Exhibit C, which is described as the
payments, life insurance payments, and taxes.
But it includes
no dollar amounts for any category and instead has blank lines
next to each “budget” category.
Notwithstanding the ambiguity
created by the absence of any budget amounts in the so-called
“budget,” FDIC-R argues that Amos & Co. violated the preliminary
injunction order by making the following expenditures: 1) more
than $100,000 in premiums on a whole life insurance policy on
Mr. Amos’s life; 2) legal expenses of more than $75,000; 3) a
approximately $2,200; and 5) payments to Verizon totaling nearly
The Court will address each expenditure in turn.
Life Insurance Premiums
certain life insurance premium payments would be permitted.
it maintains that the amounts paid by Amos & Co. were excessive
and thus not an ordinary business expense.
Amos & Co. made
premium payments of roughly $16,000 per month on whole life
insurance policies on Mr. Amos’s life.
The ultimate beneficiary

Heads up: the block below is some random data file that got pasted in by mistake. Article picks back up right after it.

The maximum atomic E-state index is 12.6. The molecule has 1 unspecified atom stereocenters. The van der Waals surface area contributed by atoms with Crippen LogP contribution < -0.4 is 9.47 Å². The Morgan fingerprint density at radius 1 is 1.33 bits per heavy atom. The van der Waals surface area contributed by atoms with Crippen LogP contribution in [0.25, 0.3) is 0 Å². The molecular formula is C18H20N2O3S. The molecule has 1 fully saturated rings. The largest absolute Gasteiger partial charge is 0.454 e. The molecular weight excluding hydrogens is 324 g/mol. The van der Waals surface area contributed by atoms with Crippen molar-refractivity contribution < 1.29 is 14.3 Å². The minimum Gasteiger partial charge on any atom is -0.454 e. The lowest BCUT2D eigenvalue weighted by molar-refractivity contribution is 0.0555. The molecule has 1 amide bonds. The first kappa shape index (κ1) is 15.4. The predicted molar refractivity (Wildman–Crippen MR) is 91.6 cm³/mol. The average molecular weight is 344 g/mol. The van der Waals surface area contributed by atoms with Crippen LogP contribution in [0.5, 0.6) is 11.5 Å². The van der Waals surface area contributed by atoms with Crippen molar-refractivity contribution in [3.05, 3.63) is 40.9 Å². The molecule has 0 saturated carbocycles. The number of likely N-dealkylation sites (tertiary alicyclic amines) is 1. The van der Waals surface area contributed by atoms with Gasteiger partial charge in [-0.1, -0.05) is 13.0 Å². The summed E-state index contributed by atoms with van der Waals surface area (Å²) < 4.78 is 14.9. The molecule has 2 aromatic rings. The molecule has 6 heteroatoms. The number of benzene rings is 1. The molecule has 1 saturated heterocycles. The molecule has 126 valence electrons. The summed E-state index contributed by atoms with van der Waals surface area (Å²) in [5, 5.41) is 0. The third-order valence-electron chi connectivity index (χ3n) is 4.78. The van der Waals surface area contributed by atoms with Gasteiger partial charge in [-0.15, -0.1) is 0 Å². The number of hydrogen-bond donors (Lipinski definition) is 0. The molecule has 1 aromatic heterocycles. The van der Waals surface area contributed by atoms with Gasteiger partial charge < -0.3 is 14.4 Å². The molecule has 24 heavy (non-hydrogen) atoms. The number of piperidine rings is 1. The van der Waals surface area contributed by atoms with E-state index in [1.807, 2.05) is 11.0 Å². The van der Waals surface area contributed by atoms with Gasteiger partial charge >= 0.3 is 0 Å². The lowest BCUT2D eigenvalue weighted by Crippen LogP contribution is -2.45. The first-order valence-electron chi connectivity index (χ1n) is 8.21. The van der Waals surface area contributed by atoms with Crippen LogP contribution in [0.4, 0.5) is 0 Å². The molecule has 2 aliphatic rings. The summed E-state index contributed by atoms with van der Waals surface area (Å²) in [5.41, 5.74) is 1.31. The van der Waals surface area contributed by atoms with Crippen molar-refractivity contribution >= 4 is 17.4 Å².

FDIC-R also claims that Amos & Co. made unauthorized withdrawals
totaling approximately $388,000 in October 2016 and made unauthorized
withdrawals totaling approximately $90,000 in November 2016. Based on
the Court’s review of the record, much of the $388,000 “withdrawal”
was for tax payments and other expenditures that were made before
entry of the preliminary injunction order.
As for the rest of the
October 2016 “withdrawal,” almost all of it eventually made its way
back into the Amos & Co. bank account, as did most of the November
2016 “withdrawal.” And FDIC-R did not explain how expenditure of the
amounts that were not redeposited violated the preliminary injunction
of these policies is Mrs. Amos, the current owner of Amos & Co.
According to Defendants, Mr. Amos is the president of Amos &
Co., and Amos & Co. began paying the premiums on the policies
several years before entry of the preliminary injunction order.
insurance premiums that may be paid by Amos & Co.